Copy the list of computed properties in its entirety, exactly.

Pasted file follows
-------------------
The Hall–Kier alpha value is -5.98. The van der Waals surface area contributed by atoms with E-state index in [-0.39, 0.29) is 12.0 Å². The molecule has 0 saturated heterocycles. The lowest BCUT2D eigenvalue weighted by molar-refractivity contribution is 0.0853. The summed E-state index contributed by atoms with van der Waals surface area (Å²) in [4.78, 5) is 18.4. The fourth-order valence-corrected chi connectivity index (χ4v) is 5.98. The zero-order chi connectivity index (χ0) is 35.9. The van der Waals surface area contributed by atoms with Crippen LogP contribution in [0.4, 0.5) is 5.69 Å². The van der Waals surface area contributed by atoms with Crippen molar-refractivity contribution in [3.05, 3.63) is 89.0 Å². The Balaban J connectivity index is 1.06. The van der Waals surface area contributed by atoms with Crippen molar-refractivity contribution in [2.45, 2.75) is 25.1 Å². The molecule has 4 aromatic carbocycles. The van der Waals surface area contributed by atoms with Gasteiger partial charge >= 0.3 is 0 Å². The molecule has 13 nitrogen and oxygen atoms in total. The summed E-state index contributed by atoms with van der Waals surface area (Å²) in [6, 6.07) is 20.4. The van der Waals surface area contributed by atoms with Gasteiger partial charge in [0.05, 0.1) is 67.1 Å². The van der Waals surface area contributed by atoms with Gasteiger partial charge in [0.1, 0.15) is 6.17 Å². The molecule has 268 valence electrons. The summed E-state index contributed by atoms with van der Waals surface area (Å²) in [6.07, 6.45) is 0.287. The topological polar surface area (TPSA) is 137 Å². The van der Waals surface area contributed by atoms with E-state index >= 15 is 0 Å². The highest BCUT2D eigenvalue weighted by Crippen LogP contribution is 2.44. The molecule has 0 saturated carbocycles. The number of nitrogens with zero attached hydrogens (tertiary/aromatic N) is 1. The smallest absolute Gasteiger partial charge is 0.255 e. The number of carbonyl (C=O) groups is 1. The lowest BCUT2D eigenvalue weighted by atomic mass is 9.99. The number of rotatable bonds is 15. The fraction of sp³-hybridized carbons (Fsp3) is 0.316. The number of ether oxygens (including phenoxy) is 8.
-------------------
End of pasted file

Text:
The Hall–Kier alpha value is -5.98. The van der Waals surface area contributed by atoms with E-state index in [-0.39, 0.29) is 12.0 Å². The molecule has 0 saturated heterocycles. The lowest BCUT2D eigenvalue weighted by molar-refractivity contribution is 0.0853. The summed E-state index contributed by atoms with van der Waals surface area (Å²) in [4.78, 5) is 18.4. The fourth-order valence-corrected chi connectivity index (χ4v) is 5.98. The zero-order chi connectivity index (χ0) is 35.9. The van der Waals surface area contributed by atoms with Crippen LogP contribution in [0.4, 0.5) is 5.69 Å². The van der Waals surface area contributed by atoms with Crippen molar-refractivity contribution in [3.05, 3.63) is 89.0 Å². The Balaban J connectivity index is 1.06. The van der Waals surface area contributed by atoms with Crippen molar-refractivity contribution in [2.45, 2.75) is 25.1 Å². The molecule has 4 aromatic carbocycles. The van der Waals surface area contributed by atoms with Gasteiger partial charge >= 0.3 is 0 Å². The molecule has 13 nitrogen and oxygen atoms in total. The summed E-state index contributed by atoms with van der Waals surface area (Å²) in [6, 6.07) is 20.4. The van der Waals surface area contributed by atoms with Gasteiger partial charge in [0.05, 0.1) is 67.1 Å². The van der Waals surface area contributed by atoms with Gasteiger partial charge in [0.1, 0.15) is 6.17 Å². The molecule has 268 valence electrons. The summed E-state index contributed by atoms with van der Waals surface area (Å²) in [6.07, 6.45) is 0.287. The topological polar surface area (TPSA) is 137 Å². The van der Waals surface area contributed by atoms with E-state index >= 15 is 0 Å². The highest BCUT2D eigenvalue weighted by Crippen LogP contribution is 2.44. The molecule has 0 saturated carbocycles. The number of nitrogens with zero attached hydrogens (tertiary/aromatic N) is 1. The smallest absolute Gasteiger partial charge is 0.255 e. The number of carbonyl (C=O) groups is 1. The lowest BCUT2D eigenvalue weighted by atomic mass is 9.99. The number of rotatable bonds is 15. The fraction of sp³-hybridized carbons (Fsp3) is 0.316. The number of ether oxygens (including phenoxy) is 8.